“This beehive needed whacking,” said Loye Young, who was recently fired from Texas A&M International University (TAMIU) in Laredo for posting on his blog the names of students caught plagiarizing. Young’s firing brings to end a very short stint in college teaching. His day job is running his own computer manufacturing company which emphasizes “a vision to spread the free and open source Linux operating system to everyone.” That might be one clue to his stringent position on academic cheating. Those who value the self-regulating world of open-source software don’t usually have much use for people who debase public standards—which is, of course, exactly what plagiarists do.
Young was teaching his first college course and had warned in his syllabus that students caught in academic dishonesty would face harsh consequences: "No form of dishonesty is acceptable. I will promptly and publicly fail and humiliate anyone caught lying, cheating, or stealing. That includes academic dishonesty, copyright violations, software piracy, or any other form of dishonesty."
Not much ambiguity there. Course syllabi at TAMIU are approved both by a Department Curriculum Committee and a University Curriculum Committee. So it wasn’t as if Young was operating without oversight. His university approved his syllabus in advance, including that threat to “humiliate” those caught lying, cheating, or stealing.
But when Young followed through on his threat, the Dustdevils in the TAMIU administration got in a whirl. Young posted on his personal blog (which is part of his company’s website) the names of six students he found guilty of plagiarism. When the University administrators learned of the posting, they fired Young, saying that he had violated the students’ right to privacy through the Family Educational Rights and Privacy Act (FERPA). FERPA, for example, generally prohibits release of a student’s grades or transcripts without the student’s permission. The university commissioned the Honor Council to decide whether the students will indeed receive Fs for the course. No one has disputed that the students plagiarized.
The issue of where releasing the names of the plagiarists actually violated FERPA is unsettled. Possibly it did, and some knowledgeable observers think so. But the students were on notice that their work would be publicly posted under their own names and by agreeing to stay in the course under this condition they would seem to have waived their right to keep their piracy private. If they had that right to begin with. Moreover, the university was faced with the choice of finding out whether FERPA required it to collude with students to keep their dishonesty in this course hidden from the public, rather than just assuming it had the obligation under FERPA to enable the thieves to keep their thievery hidden.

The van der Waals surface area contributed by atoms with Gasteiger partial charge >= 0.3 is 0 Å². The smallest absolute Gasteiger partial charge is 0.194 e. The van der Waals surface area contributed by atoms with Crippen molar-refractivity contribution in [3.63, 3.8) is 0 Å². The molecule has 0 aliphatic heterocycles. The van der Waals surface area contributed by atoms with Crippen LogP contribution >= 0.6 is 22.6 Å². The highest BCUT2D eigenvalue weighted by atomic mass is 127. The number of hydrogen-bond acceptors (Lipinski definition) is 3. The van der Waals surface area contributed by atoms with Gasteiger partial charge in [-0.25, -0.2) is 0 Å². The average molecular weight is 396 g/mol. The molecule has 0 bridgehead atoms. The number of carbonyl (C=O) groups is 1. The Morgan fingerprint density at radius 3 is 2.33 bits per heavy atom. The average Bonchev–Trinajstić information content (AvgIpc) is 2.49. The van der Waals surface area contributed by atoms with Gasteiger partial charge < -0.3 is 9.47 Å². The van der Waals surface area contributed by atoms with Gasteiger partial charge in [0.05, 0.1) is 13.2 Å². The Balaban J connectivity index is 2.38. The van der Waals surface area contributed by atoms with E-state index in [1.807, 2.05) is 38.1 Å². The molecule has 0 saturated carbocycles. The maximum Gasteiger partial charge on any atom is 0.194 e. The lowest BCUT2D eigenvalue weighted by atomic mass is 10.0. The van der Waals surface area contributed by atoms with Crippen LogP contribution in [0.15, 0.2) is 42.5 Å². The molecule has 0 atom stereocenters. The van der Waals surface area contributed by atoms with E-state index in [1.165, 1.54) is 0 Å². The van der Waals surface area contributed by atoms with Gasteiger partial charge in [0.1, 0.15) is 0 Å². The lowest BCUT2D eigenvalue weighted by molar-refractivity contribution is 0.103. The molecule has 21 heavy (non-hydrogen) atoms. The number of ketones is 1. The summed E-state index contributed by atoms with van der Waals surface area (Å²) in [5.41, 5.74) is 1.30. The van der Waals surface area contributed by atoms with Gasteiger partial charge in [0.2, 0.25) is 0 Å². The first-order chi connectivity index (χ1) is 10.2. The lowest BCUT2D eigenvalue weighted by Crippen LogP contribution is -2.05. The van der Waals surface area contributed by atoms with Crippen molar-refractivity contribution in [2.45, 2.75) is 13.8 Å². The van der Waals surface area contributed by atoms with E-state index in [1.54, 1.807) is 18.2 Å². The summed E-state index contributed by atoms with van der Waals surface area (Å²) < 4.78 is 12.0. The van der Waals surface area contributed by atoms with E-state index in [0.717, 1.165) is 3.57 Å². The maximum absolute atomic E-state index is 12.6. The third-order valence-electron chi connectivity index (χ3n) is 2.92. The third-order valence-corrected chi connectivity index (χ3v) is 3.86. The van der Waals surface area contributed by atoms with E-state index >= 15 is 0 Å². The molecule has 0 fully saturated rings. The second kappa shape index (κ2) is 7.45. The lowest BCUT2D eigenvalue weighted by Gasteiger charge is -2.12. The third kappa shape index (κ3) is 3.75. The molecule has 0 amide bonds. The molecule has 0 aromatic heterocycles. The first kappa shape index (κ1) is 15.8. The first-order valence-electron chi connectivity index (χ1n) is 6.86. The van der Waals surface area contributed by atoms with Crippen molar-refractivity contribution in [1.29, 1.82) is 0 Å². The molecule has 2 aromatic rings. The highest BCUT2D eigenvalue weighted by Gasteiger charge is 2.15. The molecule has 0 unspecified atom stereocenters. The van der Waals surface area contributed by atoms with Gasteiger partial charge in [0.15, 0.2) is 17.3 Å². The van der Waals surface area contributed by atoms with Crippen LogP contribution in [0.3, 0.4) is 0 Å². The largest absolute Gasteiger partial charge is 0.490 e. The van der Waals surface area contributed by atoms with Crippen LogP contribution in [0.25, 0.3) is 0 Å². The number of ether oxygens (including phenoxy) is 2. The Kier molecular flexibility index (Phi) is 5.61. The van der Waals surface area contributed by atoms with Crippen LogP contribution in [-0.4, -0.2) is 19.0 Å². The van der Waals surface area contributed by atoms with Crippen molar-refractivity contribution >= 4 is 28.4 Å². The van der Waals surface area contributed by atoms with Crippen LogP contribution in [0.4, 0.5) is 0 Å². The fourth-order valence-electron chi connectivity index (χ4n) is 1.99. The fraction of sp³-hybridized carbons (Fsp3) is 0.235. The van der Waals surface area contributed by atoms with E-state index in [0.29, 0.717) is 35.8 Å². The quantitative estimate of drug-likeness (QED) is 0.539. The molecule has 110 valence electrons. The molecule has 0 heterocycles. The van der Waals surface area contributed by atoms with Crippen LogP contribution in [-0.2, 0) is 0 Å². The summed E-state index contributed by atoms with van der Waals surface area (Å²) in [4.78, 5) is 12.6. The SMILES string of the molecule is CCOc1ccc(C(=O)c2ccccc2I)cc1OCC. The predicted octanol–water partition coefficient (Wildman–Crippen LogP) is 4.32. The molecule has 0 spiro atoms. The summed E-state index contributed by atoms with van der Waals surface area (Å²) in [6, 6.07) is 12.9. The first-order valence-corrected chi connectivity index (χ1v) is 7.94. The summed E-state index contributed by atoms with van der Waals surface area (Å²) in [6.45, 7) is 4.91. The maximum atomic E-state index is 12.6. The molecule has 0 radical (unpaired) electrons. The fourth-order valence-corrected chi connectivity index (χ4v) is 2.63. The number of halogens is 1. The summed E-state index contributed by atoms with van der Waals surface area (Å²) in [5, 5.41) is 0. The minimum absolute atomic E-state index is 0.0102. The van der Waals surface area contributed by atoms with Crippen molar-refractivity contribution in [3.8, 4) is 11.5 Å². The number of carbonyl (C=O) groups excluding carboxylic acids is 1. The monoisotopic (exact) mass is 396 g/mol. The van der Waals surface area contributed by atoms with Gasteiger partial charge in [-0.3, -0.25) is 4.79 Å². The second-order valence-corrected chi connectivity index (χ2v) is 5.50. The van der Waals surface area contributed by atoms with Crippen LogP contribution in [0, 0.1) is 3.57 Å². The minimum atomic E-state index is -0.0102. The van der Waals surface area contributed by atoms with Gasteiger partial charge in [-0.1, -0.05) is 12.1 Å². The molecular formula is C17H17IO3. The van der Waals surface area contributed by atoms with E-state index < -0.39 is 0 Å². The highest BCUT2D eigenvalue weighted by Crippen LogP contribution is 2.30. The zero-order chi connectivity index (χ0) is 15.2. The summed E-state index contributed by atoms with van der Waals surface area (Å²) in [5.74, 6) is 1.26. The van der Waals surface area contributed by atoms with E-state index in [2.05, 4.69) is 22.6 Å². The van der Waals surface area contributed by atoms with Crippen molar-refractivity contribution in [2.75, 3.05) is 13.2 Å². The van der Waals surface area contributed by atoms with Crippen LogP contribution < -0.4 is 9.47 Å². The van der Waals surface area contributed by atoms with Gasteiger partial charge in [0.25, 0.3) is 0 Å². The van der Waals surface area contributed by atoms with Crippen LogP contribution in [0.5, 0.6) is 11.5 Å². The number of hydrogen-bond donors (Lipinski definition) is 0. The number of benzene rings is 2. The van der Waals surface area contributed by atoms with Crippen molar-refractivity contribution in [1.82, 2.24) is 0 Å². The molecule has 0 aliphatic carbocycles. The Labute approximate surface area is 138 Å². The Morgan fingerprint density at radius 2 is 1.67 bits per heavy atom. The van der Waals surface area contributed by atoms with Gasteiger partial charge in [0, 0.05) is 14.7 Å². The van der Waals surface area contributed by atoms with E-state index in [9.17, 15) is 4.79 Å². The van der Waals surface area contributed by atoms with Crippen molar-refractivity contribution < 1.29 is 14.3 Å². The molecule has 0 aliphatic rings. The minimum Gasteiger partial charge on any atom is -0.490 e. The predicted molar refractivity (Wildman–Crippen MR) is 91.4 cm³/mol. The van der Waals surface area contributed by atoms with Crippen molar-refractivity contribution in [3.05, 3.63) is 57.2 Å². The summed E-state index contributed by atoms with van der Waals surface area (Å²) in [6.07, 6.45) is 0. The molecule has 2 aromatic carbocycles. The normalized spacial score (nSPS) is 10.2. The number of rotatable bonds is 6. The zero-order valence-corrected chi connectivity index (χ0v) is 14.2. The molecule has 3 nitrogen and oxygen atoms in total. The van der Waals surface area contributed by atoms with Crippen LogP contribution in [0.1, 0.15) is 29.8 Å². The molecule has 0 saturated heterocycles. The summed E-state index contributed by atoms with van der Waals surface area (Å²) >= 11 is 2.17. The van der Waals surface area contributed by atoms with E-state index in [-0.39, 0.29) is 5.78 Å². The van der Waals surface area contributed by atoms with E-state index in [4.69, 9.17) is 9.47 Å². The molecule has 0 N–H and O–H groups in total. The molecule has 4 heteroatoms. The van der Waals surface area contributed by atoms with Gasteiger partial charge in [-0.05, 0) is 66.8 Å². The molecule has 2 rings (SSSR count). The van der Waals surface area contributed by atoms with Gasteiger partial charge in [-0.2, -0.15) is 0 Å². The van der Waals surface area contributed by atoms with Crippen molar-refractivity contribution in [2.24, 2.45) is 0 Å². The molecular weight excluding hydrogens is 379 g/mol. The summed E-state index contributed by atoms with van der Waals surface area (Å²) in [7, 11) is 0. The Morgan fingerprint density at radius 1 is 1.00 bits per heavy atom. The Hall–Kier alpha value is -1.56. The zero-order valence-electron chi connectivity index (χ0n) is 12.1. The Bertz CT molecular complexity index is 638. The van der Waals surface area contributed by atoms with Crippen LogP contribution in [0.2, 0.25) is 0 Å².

Eugene Volokh rightly observes that this isn’t a case of a university violating academic freedom. By posting the students’ names, Young wasn’t expressing an opinion. He was divulging a fact. But if the University didn’t violate his academic freedom, its actions do suggest a startling lack of basic integrity.
Scott Jasckik writing on InsideHigherEd.com struck a note unsympathetic to Young in the title of his essay, “Vigilante Justice on Plagiarism,” but nonetheless registered the anxieties of some of TAMIU’s remaining faculty:
Several faculty members, speaking privately because they didn’t want to anger administrators, said that they were taken aback by the way the university appeared to be viewing plagiarism as an issue requiring more due process for students, not more support for professors. For the university to follow the dismissal of an adjunct with this reminder, they said, left them feeling that they couldn’t bring plagiarism charges. Further, many said that they believed it was a professor’s right to award an F to a plagiarizer and that this should not require an honors council review.
Young maintained that he made the right decision in posting the plagiarizers’ names online. He has defended himself in multiple entries on his blog, arguing that:
1) Students were warned at the beginning of the class on the penalties for cheating.
2) Young had followed the TAMIU Honor Code, which requires professors both to specify in the syllabus “prohibited academic behavior and the consequences of such activity” and to enforce these consequences, as spelled out in the syllabus.